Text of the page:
Honeyboy Ncube beat Sandile Mhlongo in a cocktail challenge during a mixology exhibition at the North Regional Business Fair in KwaMashu. Ncube stands a chance of winning an internship with Barrio Restaurant at the Main Durban Business Fair in September. Picture: GGCINA NDWALANE, INLSA

Durban - Small, medium and micro-sized enterprises (SMMEs) were boosted at the North Regional annual Business Fair which took place between 17-19 August at Bridge City Mall in KwaMashu.

In it’s fifth year running, the fair themed “Rural and Township Economic Revitalisation” featured various activities aimed to empower businesses and present empowerment opportunities in various fields.

Sthembiso Dlamini, 26, co-owner of X-Computers said their computer business started as a sideline venture to supplement their lives but the “passion just became too wild” and they decided to pursue the business full time.

“It started way back from high school days, we always had a passion for computers. We used to fix our school computers and eventually we thought to ourselves that we could do this full time,” he said.

The company supports small SMMES and “end users” in the IT field as well as offer support services like repairs on computers and sales of new and refurbished machines.

“Our end goal is to educate and ensure that everyone from low end to high end brackets know how to work and use a computer. We would like people who live in remote areas like Nkandla to also be technically inclined,” said Dlamini.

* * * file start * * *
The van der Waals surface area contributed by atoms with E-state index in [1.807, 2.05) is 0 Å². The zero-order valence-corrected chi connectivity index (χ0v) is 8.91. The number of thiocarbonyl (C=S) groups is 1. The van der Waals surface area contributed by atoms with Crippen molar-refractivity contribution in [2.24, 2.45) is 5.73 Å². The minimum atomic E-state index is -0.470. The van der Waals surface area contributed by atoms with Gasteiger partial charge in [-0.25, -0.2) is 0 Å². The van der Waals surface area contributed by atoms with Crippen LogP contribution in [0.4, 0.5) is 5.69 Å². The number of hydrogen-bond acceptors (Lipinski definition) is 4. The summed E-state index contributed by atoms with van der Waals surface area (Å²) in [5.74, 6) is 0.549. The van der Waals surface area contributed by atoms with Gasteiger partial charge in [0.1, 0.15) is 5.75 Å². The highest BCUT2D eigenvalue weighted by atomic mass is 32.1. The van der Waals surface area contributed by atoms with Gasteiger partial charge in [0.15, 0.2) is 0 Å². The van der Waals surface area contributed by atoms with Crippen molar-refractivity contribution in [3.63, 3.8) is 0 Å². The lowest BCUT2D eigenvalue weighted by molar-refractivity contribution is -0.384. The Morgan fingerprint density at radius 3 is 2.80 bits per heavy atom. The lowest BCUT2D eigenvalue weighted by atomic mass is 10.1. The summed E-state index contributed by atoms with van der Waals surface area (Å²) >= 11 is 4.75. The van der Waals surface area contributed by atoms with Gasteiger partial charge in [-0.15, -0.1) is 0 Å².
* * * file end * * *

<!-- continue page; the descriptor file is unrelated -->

In the last five years the company has grown from two people to over 20 employees.

“We are trying very hard to reduce unemployment especially with the youth. Our aim is to lessen the amount of people who get out of school and do nothing,” Dlamini said.

Another entrepreneur, Buyi Gwiji,  started a beadwork cooperative business called Zanobukhetho along with four other ladies.

“This business is my dream. I was working at Nampak and while I was working I had a vision of doing bead work,” she said.

Gwiji said the home based business mostly exhibit their merchandise at the Montclair mall and while business is good, the biggest challenge they face is that they do not have a permanent store to display their work.

“I need a shop so that I can display my stuff so that people when they want me, they know where to find me at a permanent place,” said Gwiji.

Meanwhile during a mixology session hosted by mixologist Pretty Ndlovu from Barrio restaurant under the Flavours of Durban segment of the fair, two men took part in a cocktail challenge with the hope of becoming a finalist vying for an internship with Barrio.

30-year-old  KwaMashu resident, Honeyboy Ncube, won the challenge with a desert cocktail he called “The Honey Bee.”

 “I’ve always had love for cocktails, it’s like a dream come true for this to happen on this type of platform,” he said.

Ndlovu said that mixology has become a trend that was once a male dominated industry but more women are now getting involved.

“Mixology is about creating something new that’s coming out of your mind so it gives you a platform to create the ideas in your mind,” Ndlovu added.

Ncube will compete with other regional finalists for the internship at the main Durban Business Fair which will take place at the Inkosi Albert Luthuli International Convention Centre from September 18-23.

It will provide a wide range of opportunities from various sectors, including textile and clothing, technology and film.

The Mercury